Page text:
Jed Fonner

Father, geek, soccer fan

My name is Jed Fonner. At work, I help companies solve their most challenging problems through intelligent use of Appian BPM, Java and Agile Methodologies.

When I'm not working, I try to spend as much time as possible with my wonderful wife and sons. It's amazing how quickly they grow (the sons, not the wife).

During the kids' nap quiet time, I enjoy coding, blogging, tweeting, grilling, playing ultimate and cheering for Manchester City. Go Blues!

Recent Posts

How to Setup Github Pages on OSX Mavericks

Posted 10 Apr 2014

I recently re-installed my operating system. Re-installing most of my applications was a matter of downloading, unpacking and clicking.

This blog runs on Github Pages. In order to test posts before comming them to Github, I need to have something called Jekyll and a bunch of other development tools installed on my machine. Installing all of that was not so easy.

Github provides pretty good instructions on Installing Jekyll. However their site is not 100% accurate. After a lot of Googling, I finally found a combination of steps that worked. I’m writing them here in case it helps someone else.


  1. Install the XCode app from the App Store
  2. Open XCode after installation to complete the full installation
  3. Install XCode Developer Tools by running xcode-select --install (1)
  4. Complete steps 1 and 2 on Github page: Installing Jekyll
  5. Do the first part of step 3, create the Gemfile as source '' gem 'github-pages'
  6. Then instead of running bundle install, run sudo ARCHFLAGS=-Wno-error=unused-command-line-argument-hard-error-in-future bundle install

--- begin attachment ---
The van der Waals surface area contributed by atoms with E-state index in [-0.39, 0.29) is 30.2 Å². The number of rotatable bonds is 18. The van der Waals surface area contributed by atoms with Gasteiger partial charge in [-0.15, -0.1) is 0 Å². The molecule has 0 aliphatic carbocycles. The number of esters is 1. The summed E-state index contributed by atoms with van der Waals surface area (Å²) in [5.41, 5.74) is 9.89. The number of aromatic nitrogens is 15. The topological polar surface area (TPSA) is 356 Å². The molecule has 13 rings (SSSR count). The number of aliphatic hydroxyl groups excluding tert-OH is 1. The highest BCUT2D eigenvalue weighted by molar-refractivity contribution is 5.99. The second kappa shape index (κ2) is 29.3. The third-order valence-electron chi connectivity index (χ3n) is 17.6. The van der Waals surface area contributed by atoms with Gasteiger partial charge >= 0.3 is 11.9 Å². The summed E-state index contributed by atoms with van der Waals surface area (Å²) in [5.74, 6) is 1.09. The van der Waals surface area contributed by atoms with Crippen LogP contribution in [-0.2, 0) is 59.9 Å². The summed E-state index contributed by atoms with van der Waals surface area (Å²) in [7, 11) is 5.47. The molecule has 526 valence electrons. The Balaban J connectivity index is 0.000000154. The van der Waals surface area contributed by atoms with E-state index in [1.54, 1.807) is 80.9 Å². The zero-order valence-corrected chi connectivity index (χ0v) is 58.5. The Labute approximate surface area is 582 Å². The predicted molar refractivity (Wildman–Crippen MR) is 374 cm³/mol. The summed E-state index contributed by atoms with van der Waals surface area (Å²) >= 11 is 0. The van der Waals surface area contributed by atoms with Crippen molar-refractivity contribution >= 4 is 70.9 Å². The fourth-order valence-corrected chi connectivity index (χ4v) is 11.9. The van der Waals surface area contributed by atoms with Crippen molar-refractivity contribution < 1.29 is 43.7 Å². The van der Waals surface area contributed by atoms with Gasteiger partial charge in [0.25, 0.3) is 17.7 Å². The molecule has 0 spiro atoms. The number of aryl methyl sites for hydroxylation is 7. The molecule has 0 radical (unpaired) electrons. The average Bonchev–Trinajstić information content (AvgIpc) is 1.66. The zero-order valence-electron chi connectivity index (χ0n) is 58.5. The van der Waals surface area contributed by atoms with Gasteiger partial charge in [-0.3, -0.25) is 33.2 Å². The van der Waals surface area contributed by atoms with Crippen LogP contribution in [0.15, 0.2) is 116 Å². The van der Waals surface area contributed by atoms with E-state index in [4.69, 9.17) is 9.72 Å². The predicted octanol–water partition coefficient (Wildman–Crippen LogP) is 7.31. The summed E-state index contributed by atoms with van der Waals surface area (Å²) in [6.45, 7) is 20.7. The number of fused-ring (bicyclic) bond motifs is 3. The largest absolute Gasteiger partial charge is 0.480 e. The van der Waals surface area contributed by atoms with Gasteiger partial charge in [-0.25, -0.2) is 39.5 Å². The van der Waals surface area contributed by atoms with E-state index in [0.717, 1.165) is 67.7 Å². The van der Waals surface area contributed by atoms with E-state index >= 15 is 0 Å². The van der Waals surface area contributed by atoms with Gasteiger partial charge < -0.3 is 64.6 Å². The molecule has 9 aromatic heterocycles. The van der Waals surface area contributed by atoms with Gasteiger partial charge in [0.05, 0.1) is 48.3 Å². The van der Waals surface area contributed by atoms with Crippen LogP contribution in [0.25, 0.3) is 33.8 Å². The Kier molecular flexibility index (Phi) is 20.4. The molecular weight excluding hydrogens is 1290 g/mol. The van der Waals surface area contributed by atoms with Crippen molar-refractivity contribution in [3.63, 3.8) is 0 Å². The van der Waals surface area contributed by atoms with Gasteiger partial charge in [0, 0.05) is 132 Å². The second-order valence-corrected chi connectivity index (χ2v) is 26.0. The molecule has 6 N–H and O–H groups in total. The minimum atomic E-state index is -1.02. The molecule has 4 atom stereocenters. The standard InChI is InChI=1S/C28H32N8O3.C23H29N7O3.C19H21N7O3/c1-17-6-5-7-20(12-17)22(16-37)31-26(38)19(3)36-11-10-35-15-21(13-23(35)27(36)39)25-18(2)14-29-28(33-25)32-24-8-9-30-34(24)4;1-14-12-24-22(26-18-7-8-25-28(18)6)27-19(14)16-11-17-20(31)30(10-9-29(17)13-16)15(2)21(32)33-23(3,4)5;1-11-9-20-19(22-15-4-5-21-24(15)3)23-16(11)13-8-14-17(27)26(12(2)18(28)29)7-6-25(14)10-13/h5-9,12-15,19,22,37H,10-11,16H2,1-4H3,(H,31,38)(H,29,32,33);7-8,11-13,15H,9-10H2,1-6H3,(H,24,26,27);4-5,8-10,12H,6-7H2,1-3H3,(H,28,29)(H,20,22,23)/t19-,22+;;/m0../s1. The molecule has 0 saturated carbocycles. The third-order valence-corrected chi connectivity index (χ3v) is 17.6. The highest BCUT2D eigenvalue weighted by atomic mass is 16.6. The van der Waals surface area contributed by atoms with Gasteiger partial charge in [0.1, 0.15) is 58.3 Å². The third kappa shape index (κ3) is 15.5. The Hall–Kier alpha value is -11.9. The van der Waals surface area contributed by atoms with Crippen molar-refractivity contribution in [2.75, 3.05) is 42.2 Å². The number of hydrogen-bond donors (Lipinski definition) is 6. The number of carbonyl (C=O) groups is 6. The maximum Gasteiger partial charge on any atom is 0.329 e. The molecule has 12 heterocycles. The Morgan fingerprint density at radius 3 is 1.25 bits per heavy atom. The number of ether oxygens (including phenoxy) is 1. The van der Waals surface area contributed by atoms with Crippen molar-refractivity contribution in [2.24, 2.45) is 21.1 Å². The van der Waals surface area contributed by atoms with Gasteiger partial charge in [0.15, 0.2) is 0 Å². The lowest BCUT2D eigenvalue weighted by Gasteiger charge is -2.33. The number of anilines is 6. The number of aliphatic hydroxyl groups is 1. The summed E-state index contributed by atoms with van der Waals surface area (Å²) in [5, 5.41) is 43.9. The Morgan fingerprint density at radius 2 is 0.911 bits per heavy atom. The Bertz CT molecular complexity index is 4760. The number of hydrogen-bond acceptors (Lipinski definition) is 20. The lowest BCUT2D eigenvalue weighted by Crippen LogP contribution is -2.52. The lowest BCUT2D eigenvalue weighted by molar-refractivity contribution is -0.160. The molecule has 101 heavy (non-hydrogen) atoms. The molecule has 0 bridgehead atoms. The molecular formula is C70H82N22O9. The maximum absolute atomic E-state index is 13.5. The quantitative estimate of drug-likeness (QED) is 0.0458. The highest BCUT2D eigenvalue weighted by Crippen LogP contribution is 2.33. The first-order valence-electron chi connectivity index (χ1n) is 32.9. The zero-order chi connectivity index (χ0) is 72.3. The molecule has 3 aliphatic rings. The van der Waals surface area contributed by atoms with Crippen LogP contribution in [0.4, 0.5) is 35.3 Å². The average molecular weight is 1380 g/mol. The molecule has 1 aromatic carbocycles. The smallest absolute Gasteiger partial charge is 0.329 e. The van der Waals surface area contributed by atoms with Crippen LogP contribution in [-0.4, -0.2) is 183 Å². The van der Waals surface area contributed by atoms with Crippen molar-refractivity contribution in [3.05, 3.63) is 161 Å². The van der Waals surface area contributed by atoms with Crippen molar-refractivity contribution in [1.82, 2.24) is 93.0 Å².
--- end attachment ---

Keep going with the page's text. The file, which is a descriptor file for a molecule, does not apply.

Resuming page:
Why? Well, it turns out that the latest version of Xcode ships with a compiler that treats unknown passed parameters as errors and the ARCHFLAGS fixes that (2).

If all goes well, it will install a whole bunch of gems and complete successfully.

Backyard Fun

Posted 18 Aug 2013
Photos  Eli  Isaac 

We recently upgraded our backyard. We had a playground installed with swings, slide and climbing wall. Our kids never used to be fans of swinging, but now they love it. We also finally broke out th easel and paints for the boys. You have to admit, it's really all about the smocks. Check out the pics.

Don't have Flash? Browse the pictures directly on Flickr.

One note: these are all from Facebook. Nowadays our DSLR just sits and gathers dust. We take all our pictures with our cell phones. So don't try and download and print these pics.

Jason Sudeikis reminds us that EPL soccer is coming to NBC

Posted 07 Aug 2013

Jason Sudeikis is quickly becoming the best thing to come out of SNL in a while. Here he shows the difficulty some Americans have transitioning from football to football soccer. Doesn't matter if you are an EPL fan or not, this is hilarious:

Not only is the above video very funny, but it reminds everyone that English Premier League soccer is coming to NBC! The Peacock Network will have live coverage of all 130 EPL matches. Five or more games each week during the season’s first 3 months will be shown on NBC Sports Network, NBC and CNBC. The rest of the Premier League matches will be made available on a new, optional channel: Premier League Extra Time. So far FIOS doesn't seem to carry Extra Time, but who cares because you can stream all of the EPL games (on FIOS at least). NBC will even feature abbreviated versions of select games, including Man City games. Sounds awesome. So long Fox Soccer, and good riddance.

Here are more details from the NYTimes:

As part of the coverage, NBC Sports Group will provide in-studio pregame and postgame shows; “Premier League 36″ (a series that will follow players for 36 hours leading up to a match); “Premier League Goal Zone” (a 30-minute highlight show to be carried after matches on Sunday); game cut-downs (abbreviated versions on Mondays of Manchester United and City games; and on Tuesdays games featuring Chelsea, Arsenal, Liverpool and Tottenham); “Match of the Day” (two hours of highlights from Saturday games), “Match of the Day2″ (a 90-minute highlight show from games on Sundays), and “Match of the Week” (a rebroadcast on Sundays on NBCSN of the weekend’s best game); and more.